Review: David Baddiel – My Family (Not the Sitcom), Playhouse Theatre, 26/04/17

Baddiel’s latest offering is not your average ‘dead dad’ show – not least because it’s about his dead mum, as well as, in part, his father, who now suffers from Pick’s disease, a form of dementia.

Over the course of two hours, Baddiel takes us through the most amusing, poignant and just plain odd moments from his family history. The show has a compelling throughline: the did they/didn’t they romance between Baddiel’s mother and a dapper golfer named David White, who was most definitely not her husband. This core narrative is interspersed with anecdotes from his already-outspoken father whose illness has rendered him even more uninhibited. Baddiel’s father loudly exclaiming that he’d like to rape a young female attendee at his own wife’s funeral is a case in point.

Baddiel is a comedy veteran, which is reflected both in the demographic of his show audience – at forty-something, my friend and I seem the youngest there – and by his skilful storytelling and delivery.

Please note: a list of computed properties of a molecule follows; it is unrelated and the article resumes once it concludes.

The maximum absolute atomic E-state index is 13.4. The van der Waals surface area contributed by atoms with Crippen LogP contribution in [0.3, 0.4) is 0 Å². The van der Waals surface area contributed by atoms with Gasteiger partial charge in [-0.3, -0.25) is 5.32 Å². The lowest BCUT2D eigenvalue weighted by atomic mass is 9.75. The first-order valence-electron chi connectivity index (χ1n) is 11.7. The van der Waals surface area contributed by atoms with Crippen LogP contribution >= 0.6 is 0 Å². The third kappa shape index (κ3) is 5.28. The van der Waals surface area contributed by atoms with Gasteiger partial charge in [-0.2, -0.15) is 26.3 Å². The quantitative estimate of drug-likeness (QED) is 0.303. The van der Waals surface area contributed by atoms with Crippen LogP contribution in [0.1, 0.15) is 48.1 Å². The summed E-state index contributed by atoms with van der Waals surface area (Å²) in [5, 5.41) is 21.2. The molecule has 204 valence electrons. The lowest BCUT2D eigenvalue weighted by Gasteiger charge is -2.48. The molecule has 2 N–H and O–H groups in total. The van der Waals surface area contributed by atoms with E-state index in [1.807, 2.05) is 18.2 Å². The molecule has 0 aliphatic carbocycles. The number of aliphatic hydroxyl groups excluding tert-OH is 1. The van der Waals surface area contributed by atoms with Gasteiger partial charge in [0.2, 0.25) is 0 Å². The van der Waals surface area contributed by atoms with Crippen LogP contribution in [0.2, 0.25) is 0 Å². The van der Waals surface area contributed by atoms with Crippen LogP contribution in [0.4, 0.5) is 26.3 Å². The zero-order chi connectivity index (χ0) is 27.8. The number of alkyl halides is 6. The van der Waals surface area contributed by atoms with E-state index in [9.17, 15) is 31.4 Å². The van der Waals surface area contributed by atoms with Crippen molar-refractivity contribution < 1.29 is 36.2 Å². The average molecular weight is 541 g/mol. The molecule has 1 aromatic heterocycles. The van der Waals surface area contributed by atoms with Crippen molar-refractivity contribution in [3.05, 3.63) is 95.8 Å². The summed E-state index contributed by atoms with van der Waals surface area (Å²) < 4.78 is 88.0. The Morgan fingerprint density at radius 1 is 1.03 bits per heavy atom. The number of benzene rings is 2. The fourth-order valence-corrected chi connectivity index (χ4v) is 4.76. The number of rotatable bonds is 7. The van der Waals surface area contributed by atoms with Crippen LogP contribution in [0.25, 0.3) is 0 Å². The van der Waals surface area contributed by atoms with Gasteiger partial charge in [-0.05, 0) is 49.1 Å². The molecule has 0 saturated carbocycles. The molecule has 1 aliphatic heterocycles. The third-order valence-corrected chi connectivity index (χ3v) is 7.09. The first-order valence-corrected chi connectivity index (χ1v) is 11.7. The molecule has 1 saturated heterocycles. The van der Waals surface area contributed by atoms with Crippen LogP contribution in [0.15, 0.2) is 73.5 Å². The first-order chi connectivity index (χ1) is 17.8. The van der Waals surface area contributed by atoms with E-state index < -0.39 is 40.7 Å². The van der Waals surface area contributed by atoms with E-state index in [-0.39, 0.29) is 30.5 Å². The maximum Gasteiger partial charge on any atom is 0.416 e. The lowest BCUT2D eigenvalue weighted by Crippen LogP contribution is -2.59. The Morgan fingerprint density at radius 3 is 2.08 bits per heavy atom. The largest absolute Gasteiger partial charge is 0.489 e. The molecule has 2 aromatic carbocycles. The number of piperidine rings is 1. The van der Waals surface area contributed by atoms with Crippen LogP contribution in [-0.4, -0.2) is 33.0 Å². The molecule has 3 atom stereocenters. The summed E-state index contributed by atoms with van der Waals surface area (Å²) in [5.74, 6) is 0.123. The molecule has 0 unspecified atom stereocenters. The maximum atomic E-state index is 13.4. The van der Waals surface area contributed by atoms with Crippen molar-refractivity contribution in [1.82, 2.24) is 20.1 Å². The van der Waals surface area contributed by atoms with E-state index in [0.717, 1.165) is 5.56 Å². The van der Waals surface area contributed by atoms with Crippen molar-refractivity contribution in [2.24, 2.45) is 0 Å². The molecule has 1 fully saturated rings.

Like the audience, however, some of the jokes feel dated at times, notably when Baddiel lapses back into his Skinner-era ‘lad’ persona. The language he uses in a routine based upon his grandfather frequenting prostitutes (or, as Baddiel phrases it, ‘fucking whores’) feels clunky and anachronistic, as does referring to his mother as ‘a slag’ for her suspected affair.

Notwithstanding this, the overall tone of the show is sensitive and reflective; building on the premise that even our parents are multi-faceted human beings, and that by canonising them after their death we lose a lot of what made them wonderful.



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